KIEV/DONETSK Ukraine (Reuters) - Ukraine said on Wednesday it was redeploying troops in the east because of fears that separatists will launch a new military offensive, despite Russia's denials it has sent troops to reinforce the rebels.
A ceasefire agreed by the pro-Russian rebels and government forces more than two months ago is now all but dead, and Western fears of a return to all-out conflict are growing.
U.S. General Philip Breedlove, NATO Supreme Allied Commander Europe, said the alliance had seen Russian troops and tanks entering Ukraine in the past few days, confirming reports by international observers.
"There is no question any more about Russia’s direct military involvement in Ukraine," Breedlove said in Bulgaria.
A Russian Defence Ministry official, General-Major Igor Konashenkov, said in Moscow that "there were and are no facts" behind such statements and Russia had given up paying attention to such accusations by NATO.
Ukrainian Defence Minister Stepan Poltorak left no doubt that Kiev was also no longer paying attention to Moscow's denials of providing the rebels with direct military support in the worst diplomatic standoff with the West since the Cold War.
"We are repositioning our armed forces to respond to the actions of the (rebel) fighters," Poltorak told a government meeting in Kiev. "My main task is to prepare for military action."
He gave no details of the troop movements.
The ceasefire was agreed in the Belarussian capital of Minsk on Sept. 5 after weeks of fierce fighting between government forces and separatists who rebelled in mainly Russian-speaking eastern Ukraine against the rule of Kiev's Western-looking government eight months ago.
The truce has been violated daily, and increasingly since the rebels held what the West and Ukrainian President Petro Poroshenko said were illegitimate leadership elections on Nov. 2. The death toll has passed 4,000 since the truce was agreed, with Kiev accusing Moscow of sending more troops last week.
NATO Secretary General Jens Stoltenberg expressed concern about what he called a "significant military build-up".
"This is a severe threat to the ceasefire," he said. "I call on Russia to pull back its forces and equipment from Ukraine, and to fully respect the Minsk agreements."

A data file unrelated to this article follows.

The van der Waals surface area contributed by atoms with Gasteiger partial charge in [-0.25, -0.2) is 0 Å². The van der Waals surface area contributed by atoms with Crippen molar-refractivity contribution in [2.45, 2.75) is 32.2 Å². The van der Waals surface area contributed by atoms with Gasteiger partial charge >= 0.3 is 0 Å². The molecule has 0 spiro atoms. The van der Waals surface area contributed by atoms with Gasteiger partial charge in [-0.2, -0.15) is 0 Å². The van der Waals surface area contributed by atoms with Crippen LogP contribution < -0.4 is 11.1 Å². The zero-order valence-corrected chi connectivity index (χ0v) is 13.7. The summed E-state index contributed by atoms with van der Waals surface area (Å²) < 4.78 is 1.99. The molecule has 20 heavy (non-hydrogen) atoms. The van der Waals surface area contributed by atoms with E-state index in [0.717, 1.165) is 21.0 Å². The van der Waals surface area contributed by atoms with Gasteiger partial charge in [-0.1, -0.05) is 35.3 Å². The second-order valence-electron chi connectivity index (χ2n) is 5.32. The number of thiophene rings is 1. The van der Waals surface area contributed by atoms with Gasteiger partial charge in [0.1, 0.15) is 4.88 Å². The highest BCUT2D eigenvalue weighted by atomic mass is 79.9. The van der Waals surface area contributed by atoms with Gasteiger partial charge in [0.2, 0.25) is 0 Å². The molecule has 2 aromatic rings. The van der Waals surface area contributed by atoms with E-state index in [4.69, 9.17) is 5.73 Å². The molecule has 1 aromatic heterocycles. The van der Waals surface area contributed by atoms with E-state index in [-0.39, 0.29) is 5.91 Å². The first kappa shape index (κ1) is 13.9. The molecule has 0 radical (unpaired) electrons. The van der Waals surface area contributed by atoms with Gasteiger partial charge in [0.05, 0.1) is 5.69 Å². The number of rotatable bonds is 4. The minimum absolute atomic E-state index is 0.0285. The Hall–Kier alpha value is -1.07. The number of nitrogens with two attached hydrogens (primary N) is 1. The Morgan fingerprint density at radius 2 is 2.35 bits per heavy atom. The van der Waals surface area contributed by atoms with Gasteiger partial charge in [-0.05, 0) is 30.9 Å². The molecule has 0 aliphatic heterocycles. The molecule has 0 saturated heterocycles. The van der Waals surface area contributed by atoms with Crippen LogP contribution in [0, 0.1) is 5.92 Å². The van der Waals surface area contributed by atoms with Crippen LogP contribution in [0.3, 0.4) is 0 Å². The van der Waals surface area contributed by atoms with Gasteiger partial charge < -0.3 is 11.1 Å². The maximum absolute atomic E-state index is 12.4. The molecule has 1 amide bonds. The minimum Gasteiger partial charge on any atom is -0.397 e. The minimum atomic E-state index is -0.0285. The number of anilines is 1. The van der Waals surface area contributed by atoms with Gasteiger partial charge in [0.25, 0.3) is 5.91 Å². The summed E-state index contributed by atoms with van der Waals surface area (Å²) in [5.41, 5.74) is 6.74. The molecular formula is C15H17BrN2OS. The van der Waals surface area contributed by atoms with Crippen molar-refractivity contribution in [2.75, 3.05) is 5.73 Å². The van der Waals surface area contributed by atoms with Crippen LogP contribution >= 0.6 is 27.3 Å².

President Vladimir Putin has accused the West of instigating a coup that ousted a Moscow-backed president in Kiev in February after months of street protests, and of trying to use the crisis to prevent Russia's rise as a global power.
Russian Foreign Minister Sergei Lavrov told U.S. Secretary of State John Kerry by phone that the ceasefire deal must be upheld, rejecting accusations that Moscow is to blame for its collapse.
A Reuters reporter, however, saw unidentified military trucks in the centre of Donetsk on Wednesday, with soldiers in green uniform without insignia standing nearby. Russian soldiers spotted by local residents have often worn no insignia.
Kiev's fear is that Putin, who annexed the Crimean peninsula from Ukraine in March, wants to expand the territory controlled by the separatists with another military push like the one that turned the tide in the rebels' favour in August.
Moscow denied sending in troops and armour in August but said some Russians may have been there as volunteers during their holidays. A large number of Russian soldiers are among the dead in the conflict.
The prospect of all-out war returning to eastern Ukraine has piled pressure on the country's struggling economy, sending the hryvnia currency plummeting. The cost of insuring exposure to Ukraine's debt hit five-year highs on Wednesday, while its dollar bonds were sold off heavily.
Russia is also suffering an economic downturn aggravated by Western economic sanctions over the conflict, with the rouble falling nearly 30 percent against the dollar this year.
But Putin has shown no sign of changing policy on Ukraine and the EU has signalled it will not ease sanctions on Russia when it meets to discuss them next week.
Additional reporting by Natalia Zinets in Kiev; Gabriela Baczynska, Thomas Grove and Timothy Heritage in Moscow, Tsvetelia Tsolova in Sofia and Adrian Croft in Brussels, Writing by Alessandra Prentice and Timothy Heritage, Editing by Giles Elgood and David Stamp